How to nourish your brain to improve and protec

How to Nourish Your Brain to Improve and Protect It

October 04, 2019

Written by Debbie Hampton

Fact checked by The Brain Blog Team

How to Nourish Your Brain to Improve and Protect Brain Health and Memory

Memory is an active and ongoing process in your brain. It involves chemical and structural changes in brain cells and their connections at the moment you want to store something in your brain and when you want to recall it. Making new memories requires focus at the moment as well as a healthy brain to retrieve years — even decades — later.

Making new memories is also one of the first capabilities to deteriorate with brain decline. Research shows that memory problems can begin as early as the forties and continue to increase with age. However, declining cognition is not just an inevitable part of aging. Keeping your mind sharp is entirely possible, and it’s never too late to improve your brain function.

Your lifestyle habits play a large role in determining whether your mind stays robust or degrades. The foods you eat are also integral in determining whether your brain continues to function at its best. Giving your brain the nutrients it needs to operate optimally can improve your mood, cognition, and memory now and protect it as you age.

These Nutrients Are Particularly Important for Brain Health 

Polyunsaturated Fatty Acids  

Let’s break down the science of vitamin E: this nutrient has strong antioxidant properties, meaning it protects our cells against the damaging effects of free radicals (molecules produced when your body breaks down food or is exposed to tobacco smoke or ultraviolet radiation from the sun.) Neurons, which are cells that enable proper cognitive function, are built largely out of cholesterol and polyunsaturated fats. These compounds are highly susceptible to oxidative damage. Because vitamin E has powerful Antioxidant properties (It is a fat-soluble antioxidant, which allows it to cross the blood-brain barrier), it protects these fats from oxidation to reduce oxidative stress on the brain.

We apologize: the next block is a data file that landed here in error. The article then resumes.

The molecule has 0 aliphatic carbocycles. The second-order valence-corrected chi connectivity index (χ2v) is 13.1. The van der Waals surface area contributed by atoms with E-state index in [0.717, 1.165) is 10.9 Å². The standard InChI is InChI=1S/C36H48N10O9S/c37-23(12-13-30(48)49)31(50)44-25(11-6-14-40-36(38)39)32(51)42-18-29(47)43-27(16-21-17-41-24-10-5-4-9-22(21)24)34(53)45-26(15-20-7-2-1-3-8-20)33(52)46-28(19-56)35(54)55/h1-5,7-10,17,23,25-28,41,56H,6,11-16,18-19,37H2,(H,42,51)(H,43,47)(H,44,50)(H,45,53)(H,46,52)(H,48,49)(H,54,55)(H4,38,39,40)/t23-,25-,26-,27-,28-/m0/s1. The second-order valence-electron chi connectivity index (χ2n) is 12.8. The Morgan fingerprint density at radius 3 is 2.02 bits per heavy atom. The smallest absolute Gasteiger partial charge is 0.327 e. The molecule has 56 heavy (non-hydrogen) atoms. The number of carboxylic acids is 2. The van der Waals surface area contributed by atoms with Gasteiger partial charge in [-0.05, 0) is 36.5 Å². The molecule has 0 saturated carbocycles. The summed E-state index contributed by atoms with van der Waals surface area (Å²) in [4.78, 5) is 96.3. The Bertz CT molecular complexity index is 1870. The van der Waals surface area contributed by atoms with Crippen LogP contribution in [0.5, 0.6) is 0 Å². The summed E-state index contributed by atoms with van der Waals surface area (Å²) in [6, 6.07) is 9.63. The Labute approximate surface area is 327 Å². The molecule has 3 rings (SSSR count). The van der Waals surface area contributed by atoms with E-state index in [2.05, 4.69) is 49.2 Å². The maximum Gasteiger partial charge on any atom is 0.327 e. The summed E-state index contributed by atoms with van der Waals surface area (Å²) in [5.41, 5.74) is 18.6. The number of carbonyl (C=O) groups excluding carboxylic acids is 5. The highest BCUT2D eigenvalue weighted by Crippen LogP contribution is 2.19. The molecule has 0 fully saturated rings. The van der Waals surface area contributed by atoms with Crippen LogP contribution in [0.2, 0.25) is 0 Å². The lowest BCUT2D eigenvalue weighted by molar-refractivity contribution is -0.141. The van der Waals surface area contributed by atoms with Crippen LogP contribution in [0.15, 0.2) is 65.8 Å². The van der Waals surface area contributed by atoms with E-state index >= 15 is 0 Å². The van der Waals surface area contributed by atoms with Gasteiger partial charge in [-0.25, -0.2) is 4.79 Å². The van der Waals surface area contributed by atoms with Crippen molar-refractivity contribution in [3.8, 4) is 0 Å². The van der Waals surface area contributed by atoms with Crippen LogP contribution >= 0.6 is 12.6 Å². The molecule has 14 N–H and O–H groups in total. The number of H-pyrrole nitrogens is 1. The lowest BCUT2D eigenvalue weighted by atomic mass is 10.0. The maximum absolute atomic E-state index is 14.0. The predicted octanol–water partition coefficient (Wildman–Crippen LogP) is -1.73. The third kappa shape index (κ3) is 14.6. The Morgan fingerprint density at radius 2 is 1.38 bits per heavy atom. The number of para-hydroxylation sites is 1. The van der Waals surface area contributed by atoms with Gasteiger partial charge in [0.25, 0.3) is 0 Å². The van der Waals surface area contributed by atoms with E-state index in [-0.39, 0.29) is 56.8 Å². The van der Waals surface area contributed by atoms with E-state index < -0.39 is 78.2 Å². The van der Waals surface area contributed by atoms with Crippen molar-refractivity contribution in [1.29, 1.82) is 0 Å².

Vitamin E has eight naturally occurring chemical forms. The form Alpha-tocopherol, found in Memory Health, is the only form that is recognized to meet human requirements. Patients with Alzheimer’s disease (AD) have been found to have lower levels of vitamin E in the cerebrospinal fluid that nourishes and protects the brain. And since high levels of oxidative stress in the brain may potentially contribute to AD, vitamin E may help protect neurons from undergoing this damage.


Antioxidants are molecules that neutralize free radicals, unstable molecules that can harm your cells and lead to oxidative stress. Oxidative stress can cause free radicals to attack brain cells resulting in oxidative damage. Your brain is particularly susceptible to oxidative stress damage. Studies show that antioxidants help to counteract the unstable molecules that comprise free radicals, counteracting the negative effects of oxidative stress.

While there are many antioxidants, a select few target the brain. Some of the most well known include carotenoids and flavonoids, as well as key vitamins and minerals. Fruits and vegetables contain antioxidants. In general, the brighter the color, the higher the level of disease-fighting antioxidants in food.